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16 Responses to Is Narcissus Willkommii the Smallest Daffodil Ever?

  1. Lisa at Greenbow says:

    What a wonderful collection of tiny daffs. I have one small yellow one. I will have to try to find the white one you have. The small ones seem to reproduce quite well once established. I love to bring in their tiny trumpets for close observance. Have a great weekend.

    Hi Lisa, thanks for stopping by, and you too, have a lovely weekend. The littles are so sweet. That is good to know that they are also robust.

  2. Anne Boykin says:

    Hi Frances, I’ll have to look for these bulbs for my garden. I’m loving the thought of these little beauties peeking out from under my other plants. Isn’t spring wonderful?

    Hi Anne, thanks for stopping by. Spring is indeed very wonderful. The littles are so sweet, they do need to be planted in a place where they are not overwhelmed by larger plants.

  3. Christy says:

    Hi Frances….how incredibly cute are these tiny daffys! You have quite a collection of them. congrats on finding
    Narcissus Willkommii. It’s a wonderful addition!

    Hi Christy, thanks. I was lucky on the find, for certain. I wish I could remember where I read about N. willkommii, but it was said to be quite rare.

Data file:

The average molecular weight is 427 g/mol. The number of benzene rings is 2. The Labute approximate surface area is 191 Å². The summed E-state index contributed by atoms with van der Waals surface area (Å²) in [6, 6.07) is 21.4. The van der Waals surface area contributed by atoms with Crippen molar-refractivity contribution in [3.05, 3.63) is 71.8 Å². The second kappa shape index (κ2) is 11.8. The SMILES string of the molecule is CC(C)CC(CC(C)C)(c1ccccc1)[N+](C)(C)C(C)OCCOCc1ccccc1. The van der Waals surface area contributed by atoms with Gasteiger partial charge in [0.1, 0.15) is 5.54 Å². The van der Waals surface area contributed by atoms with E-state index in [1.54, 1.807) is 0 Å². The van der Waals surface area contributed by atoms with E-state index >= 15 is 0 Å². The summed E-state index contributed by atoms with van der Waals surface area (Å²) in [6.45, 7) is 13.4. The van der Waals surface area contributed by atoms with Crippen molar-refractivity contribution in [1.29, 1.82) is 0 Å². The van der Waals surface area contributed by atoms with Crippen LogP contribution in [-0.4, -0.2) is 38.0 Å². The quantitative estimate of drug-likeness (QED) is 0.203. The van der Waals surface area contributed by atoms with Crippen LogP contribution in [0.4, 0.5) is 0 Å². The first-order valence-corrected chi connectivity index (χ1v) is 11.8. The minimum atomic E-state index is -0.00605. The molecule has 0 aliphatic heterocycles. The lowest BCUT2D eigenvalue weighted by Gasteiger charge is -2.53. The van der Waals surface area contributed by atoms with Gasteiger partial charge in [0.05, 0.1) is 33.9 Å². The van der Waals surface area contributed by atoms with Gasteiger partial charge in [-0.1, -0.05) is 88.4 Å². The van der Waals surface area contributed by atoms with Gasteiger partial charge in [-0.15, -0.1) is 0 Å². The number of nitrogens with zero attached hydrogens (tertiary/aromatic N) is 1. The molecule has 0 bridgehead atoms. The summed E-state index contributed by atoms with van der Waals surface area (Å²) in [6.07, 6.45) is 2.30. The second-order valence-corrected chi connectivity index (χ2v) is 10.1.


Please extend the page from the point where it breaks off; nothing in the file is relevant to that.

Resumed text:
4. I predict a run on tiny daffodils! Who wouldn’t want some after reading this?

    Thanks Marian. I just saw another tiny one, N. dubius. The search for it is on!

  5. Interesting how, without a point of reference (human fingers or ruler), the daffodils don’t scream teeny tiny because they are perfectly proportioned. Are any of these adorable miniatures planted in your fairy garden area?

    Thanks for visiting, Michaele. Funny you should ask about the fairy garden and these little ones, the fairy garden is dense shade, not good for these sun lovers. The foliage must cure in the sun and the bulbs bake during the summer for best blooming. I had to move the hoopskirts to a more open spot to get better flowering. Somehow, a sunny fairy garden seems an oxymoron, maybe just to me.

  6. Cindy says:

    I do love the little daffs! I have ‘Hoop Petticoats’ growing out front. I really need to move them, though, because they’re not situated where I can see and enjoy them when they bloom!

    Hi Cindy, great that you can grow the hoop skirts! The little ones are so sweet, even if they don’t deliver the big bang when viewed from afar, but we have other daffs for that.

  7. I’m such a sucker for diminutive flowers and these all qualify. How adorable that minnow variety is. 🙂
    Wonderful pics and educational narrative, as always. 🙂

    Hi Karen, thanks. There is something about those miniatures that calls to us. Minnow is gorgeous! And readily available.

  8. gail says:

    They are the cutest and sweetest daffs I’ve ever seen. The wet spring has been too helpful for slugs, but, oh the spring flowers have loved the moisture. xoxoxgail